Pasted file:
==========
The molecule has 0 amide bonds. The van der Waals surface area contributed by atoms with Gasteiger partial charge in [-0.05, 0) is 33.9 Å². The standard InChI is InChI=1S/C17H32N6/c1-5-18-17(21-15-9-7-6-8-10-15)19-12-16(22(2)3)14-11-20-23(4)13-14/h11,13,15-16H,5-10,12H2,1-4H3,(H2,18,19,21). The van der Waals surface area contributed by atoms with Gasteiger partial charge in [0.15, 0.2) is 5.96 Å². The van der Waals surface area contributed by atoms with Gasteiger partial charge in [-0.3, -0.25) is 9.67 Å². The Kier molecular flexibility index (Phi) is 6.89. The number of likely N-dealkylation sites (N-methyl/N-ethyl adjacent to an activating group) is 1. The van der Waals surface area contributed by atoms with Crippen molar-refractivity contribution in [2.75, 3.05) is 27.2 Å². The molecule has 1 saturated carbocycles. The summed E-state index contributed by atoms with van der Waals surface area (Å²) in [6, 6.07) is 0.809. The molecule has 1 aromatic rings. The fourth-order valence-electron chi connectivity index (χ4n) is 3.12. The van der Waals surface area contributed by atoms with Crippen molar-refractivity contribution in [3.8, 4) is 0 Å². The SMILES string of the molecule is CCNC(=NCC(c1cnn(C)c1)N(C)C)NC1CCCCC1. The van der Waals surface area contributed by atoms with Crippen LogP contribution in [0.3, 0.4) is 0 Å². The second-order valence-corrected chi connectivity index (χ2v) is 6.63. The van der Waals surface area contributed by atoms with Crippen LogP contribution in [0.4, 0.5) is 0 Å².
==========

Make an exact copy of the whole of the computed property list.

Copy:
The molecule has 0 amide bonds. The van der Waals surface area contributed by atoms with Gasteiger partial charge in [-0.05, 0) is 33.9 Å². The standard InChI is InChI=1S/C17H32N6/c1-5-18-17(21-15-9-7-6-8-10-15)19-12-16(22(2)3)14-11-20-23(4)13-14/h11,13,15-16H,5-10,12H2,1-4H3,(H2,18,19,21). The van der Waals surface area contributed by atoms with Gasteiger partial charge in [0.15, 0.2) is 5.96 Å². The van der Waals surface area contributed by atoms with Gasteiger partial charge in [-0.3, -0.25) is 9.67 Å². The Kier molecular flexibility index (Phi) is 6.89. The number of likely N-dealkylation sites (N-methyl/N-ethyl adjacent to an activating group) is 1. The van der Waals surface area contributed by atoms with Crippen molar-refractivity contribution in [2.75, 3.05) is 27.2 Å². The molecule has 1 saturated carbocycles. The summed E-state index contributed by atoms with van der Waals surface area (Å²) in [6, 6.07) is 0.809. The molecule has 1 aromatic rings. The fourth-order valence-electron chi connectivity index (χ4n) is 3.12. The van der Waals surface area contributed by atoms with Crippen molar-refractivity contribution in [3.8, 4) is 0 Å². The SMILES string of the molecule is CCNC(=NCC(c1cnn(C)c1)N(C)C)NC1CCCCC1. The van der Waals surface area contributed by atoms with Crippen LogP contribution in [0.3, 0.4) is 0 Å². The second-order valence-corrected chi connectivity index (χ2v) is 6.63. The van der Waals surface area contributed by atoms with Crippen LogP contribution in [0.4, 0.5) is 0 Å².